Media Action Network for Asian Americans (MANAA):
“Caucasians only make up 30 percent of the population [of Hawaii], but from watching this film, you’d think they made up 99 percent. This comes in a long line of films (‘The Descendants,’ ’50 First Dates,’ ‘Blue Crush,’ ‘Pearl Harbor’) that uses Hawaii for its exotic backdrop but goes out of its way to exclude the very people who live there,” MANAA founder and president Guy Aoki said in a press release. “It’s an insult to the diverse culture and fabric of Hawaii. [The native Hawaiians featured in the film] didn’t even have names. How can you educate your audience to the ‘rich history’ of Hawaii by using mostly white people and excluding the majority of the people who live there and who helped build that history – APIs?”
“They should’ve known that Aloha wouldn’t end well as soon as Emma Stone was cast as a woman named Allison Ng who is a quarter Hawaiian, a quarter Chinese and a quarter Swedish. The Swedish part must have eaten the Chinese and Hawaiian parts.”
“But I think the real problem, for me, is that I’m finding this super fucking boring instead of upsetting. The problem for me is I’m that used to it. Asian erasure is so normalized (and much worse, codified in patterns of professional advancement) that I can’t even get my blood up about the idiocy that allowed these castings: Emma Stone as Allison Ng, but also Josh Hartnett as anInuit sheriff, Jake Gyllenhaal as the Prince of Persia, Carey Mulligan as the “Latina” love interest in Drive, Scarlett Johannson as the Asian lead of Ghost in the Shell-all the while audiences happily flip their shit about, say, Cinna and Rue in the Hunger Games being black.”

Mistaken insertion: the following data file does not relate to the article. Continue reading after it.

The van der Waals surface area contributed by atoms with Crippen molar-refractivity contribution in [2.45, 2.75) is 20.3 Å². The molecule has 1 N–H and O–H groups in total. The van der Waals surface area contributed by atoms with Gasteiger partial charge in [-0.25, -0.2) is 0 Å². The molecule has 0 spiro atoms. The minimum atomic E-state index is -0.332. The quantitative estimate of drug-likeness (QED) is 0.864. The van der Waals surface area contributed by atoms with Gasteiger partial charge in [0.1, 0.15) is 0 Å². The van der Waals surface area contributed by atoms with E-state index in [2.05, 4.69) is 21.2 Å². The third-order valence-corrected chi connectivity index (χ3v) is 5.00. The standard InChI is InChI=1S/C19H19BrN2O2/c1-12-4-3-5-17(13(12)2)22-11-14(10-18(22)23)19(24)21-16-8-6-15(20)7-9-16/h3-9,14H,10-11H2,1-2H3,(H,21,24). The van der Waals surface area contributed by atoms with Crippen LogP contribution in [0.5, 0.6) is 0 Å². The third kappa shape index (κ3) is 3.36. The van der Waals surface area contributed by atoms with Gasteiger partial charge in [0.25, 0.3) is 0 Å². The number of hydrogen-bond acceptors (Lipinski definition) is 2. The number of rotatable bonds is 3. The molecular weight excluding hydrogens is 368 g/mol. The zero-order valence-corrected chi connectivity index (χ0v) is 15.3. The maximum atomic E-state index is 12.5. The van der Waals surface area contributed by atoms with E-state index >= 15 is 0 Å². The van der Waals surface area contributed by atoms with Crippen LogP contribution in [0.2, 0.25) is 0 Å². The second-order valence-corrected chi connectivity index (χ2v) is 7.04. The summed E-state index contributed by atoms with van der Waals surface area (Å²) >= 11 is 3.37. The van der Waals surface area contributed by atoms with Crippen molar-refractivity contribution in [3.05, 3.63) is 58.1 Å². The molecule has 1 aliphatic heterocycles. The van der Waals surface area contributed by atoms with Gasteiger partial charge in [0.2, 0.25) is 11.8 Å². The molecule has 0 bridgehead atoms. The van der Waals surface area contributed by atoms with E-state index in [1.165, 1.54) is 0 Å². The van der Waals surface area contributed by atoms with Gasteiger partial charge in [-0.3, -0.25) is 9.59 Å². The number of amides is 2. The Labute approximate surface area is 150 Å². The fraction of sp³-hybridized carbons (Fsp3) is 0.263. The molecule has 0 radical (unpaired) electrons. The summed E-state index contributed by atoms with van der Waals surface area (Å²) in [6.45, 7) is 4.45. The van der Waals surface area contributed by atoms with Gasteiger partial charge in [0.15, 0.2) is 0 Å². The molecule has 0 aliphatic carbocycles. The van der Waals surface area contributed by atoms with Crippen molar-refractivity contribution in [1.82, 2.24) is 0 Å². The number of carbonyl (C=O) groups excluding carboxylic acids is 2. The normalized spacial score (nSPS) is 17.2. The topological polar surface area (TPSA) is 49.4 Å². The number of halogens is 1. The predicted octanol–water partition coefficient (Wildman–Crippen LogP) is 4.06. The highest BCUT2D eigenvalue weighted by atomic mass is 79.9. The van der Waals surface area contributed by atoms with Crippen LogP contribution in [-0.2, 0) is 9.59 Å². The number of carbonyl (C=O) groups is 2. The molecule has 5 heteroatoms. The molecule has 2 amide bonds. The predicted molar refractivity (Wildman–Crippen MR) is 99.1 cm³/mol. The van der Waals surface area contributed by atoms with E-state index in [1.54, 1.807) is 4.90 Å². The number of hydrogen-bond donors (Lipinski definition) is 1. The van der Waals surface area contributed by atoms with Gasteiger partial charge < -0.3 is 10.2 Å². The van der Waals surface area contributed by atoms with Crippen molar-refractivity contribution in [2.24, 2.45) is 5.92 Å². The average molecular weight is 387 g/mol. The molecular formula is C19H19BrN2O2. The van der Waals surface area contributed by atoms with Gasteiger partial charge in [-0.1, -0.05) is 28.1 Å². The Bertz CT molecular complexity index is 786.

“Then there is the way Hawaii and its indigenous people are used as an evocative, superficial backdrop for the troubles of white people. This is standard Hollywood procedure, but the conceit that Ms. Stone’s character, Capt. Allison Ng, is supposed to be a quarter Hawaiian doesn’t really help.”
“Crowe’s efforts to make Hawaiian culture part of this story are a bit convoluted and feel forced.”
“If you have a romantic comedy about the military in Hawaii … but a title that says ‘Aloha,’ I can only guess that they’ll bastardize the word,” said Walter Ritte, a Native Hawaiian activist on the island of Molokai. “They’re taking our sacred word … and they’re going to make a lot of money off of it.”